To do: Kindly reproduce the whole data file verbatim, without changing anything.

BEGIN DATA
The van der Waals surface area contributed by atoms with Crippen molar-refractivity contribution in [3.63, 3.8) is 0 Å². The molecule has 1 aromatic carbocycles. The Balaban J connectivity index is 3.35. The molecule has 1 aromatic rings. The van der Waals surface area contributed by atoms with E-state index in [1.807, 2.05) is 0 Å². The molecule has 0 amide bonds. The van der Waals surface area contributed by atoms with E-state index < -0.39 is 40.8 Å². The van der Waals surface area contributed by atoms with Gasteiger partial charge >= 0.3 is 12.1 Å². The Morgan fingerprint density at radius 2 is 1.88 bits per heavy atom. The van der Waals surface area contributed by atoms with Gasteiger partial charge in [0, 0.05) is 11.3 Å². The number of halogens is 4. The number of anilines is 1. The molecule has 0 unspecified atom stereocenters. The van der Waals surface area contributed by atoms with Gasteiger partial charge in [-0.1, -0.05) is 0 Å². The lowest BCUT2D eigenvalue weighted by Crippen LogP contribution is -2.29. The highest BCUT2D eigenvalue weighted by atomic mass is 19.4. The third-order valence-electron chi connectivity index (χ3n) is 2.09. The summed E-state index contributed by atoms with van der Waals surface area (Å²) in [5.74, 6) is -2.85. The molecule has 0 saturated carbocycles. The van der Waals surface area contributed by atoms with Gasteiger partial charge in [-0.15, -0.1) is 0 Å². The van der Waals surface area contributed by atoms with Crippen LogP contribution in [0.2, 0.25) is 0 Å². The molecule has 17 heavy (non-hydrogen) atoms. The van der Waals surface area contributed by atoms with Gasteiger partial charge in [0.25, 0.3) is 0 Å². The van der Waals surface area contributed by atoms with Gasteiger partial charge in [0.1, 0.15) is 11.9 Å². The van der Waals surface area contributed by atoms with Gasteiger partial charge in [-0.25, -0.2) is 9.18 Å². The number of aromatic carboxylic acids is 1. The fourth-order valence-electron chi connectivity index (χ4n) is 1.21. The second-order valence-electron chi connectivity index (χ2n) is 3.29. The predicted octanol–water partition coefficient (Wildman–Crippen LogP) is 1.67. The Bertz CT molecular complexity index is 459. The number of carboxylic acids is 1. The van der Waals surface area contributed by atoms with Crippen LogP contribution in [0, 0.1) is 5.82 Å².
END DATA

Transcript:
The van der Waals surface area contributed by atoms with Crippen molar-refractivity contribution in [3.63, 3.8) is 0 Å². The molecule has 1 aromatic carbocycles. The Balaban J connectivity index is 3.35. The molecule has 1 aromatic rings. The van der Waals surface area contributed by atoms with E-state index in [1.807, 2.05) is 0 Å². The molecule has 0 amide bonds. The van der Waals surface area contributed by atoms with E-state index < -0.39 is 40.8 Å². The van der Waals surface area contributed by atoms with Gasteiger partial charge >= 0.3 is 12.1 Å². The Morgan fingerprint density at radius 2 is 1.88 bits per heavy atom. The van der Waals surface area contributed by atoms with Gasteiger partial charge in [0, 0.05) is 11.3 Å². The number of halogens is 4. The number of anilines is 1. The molecule has 0 unspecified atom stereocenters. The van der Waals surface area contributed by atoms with Gasteiger partial charge in [-0.1, -0.05) is 0 Å². The lowest BCUT2D eigenvalue weighted by Crippen LogP contribution is -2.29. The highest BCUT2D eigenvalue weighted by atomic mass is 19.4. The third-order valence-electron chi connectivity index (χ3n) is 2.09. The summed E-state index contributed by atoms with van der Waals surface area (Å²) in [5.74, 6) is -2.85. The molecule has 0 saturated carbocycles. The van der Waals surface area contributed by atoms with Gasteiger partial charge in [-0.15, -0.1) is 0 Å². The van der Waals surface area contributed by atoms with Crippen LogP contribution in [0.2, 0.25) is 0 Å². The molecule has 17 heavy (non-hydrogen) atoms. The van der Waals surface area contributed by atoms with Gasteiger partial charge in [0.25, 0.3) is 0 Å². The van der Waals surface area contributed by atoms with Gasteiger partial charge in [0.1, 0.15) is 11.9 Å². The van der Waals surface area contributed by atoms with Gasteiger partial charge in [-0.25, -0.2) is 9.18 Å². The number of aromatic carboxylic acids is 1. The fourth-order valence-electron chi connectivity index (χ4n) is 1.21. The second-order valence-electron chi connectivity index (χ2n) is 3.29. The predicted octanol–water partition coefficient (Wildman–Crippen LogP) is 1.67. The Bertz CT molecular complexity index is 459. The number of carboxylic acids is 1. The van der Waals surface area contributed by atoms with Crippen LogP contribution in [0, 0.1) is 5.82 Å².